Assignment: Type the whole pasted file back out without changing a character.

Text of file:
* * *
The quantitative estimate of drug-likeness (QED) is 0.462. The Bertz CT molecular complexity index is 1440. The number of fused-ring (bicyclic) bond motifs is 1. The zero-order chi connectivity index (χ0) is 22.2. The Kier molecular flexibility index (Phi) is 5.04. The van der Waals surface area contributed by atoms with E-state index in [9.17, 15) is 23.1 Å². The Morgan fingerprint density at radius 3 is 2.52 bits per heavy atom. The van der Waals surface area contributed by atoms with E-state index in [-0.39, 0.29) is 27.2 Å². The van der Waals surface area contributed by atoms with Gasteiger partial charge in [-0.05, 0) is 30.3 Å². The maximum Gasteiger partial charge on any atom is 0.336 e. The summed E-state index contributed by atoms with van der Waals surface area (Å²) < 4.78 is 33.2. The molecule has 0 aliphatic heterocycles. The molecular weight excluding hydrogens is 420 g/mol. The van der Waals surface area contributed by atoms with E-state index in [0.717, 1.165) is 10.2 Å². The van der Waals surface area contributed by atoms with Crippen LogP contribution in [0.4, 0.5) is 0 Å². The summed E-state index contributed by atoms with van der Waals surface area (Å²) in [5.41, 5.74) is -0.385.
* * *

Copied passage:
The quantitative estimate of drug-likeness (QED) is 0.462. The Bertz CT molecular complexity index is 1440. The number of fused-ring (bicyclic) bond motifs is 1. The zero-order chi connectivity index (χ0) is 22.2. The Kier molecular flexibility index (Phi) is 5.04. The van der Waals surface area contributed by atoms with E-state index in [9.17, 15) is 23.1 Å². The Morgan fingerprint density at radius 3 is 2.52 bits per heavy atom. The van der Waals surface area contributed by atoms with E-state index in [-0.39, 0.29) is 27.2 Å². The van der Waals surface area contributed by atoms with Gasteiger partial charge in [-0.05, 0) is 30.3 Å². The maximum Gasteiger partial charge on any atom is 0.336 e. The summed E-state index contributed by atoms with van der Waals surface area (Å²) < 4.78 is 33.2. The molecule has 0 aliphatic heterocycles. The molecular weight excluding hydrogens is 420 g/mol. The van der Waals surface area contributed by atoms with E-state index in [0.717, 1.165) is 10.2 Å². The van der Waals surface area contributed by atoms with Crippen LogP contribution in [0.4, 0.5) is 0 Å². The summed E-state index contributed by atoms with van der Waals surface area (Å²) in [5.41, 5.74) is -0.385.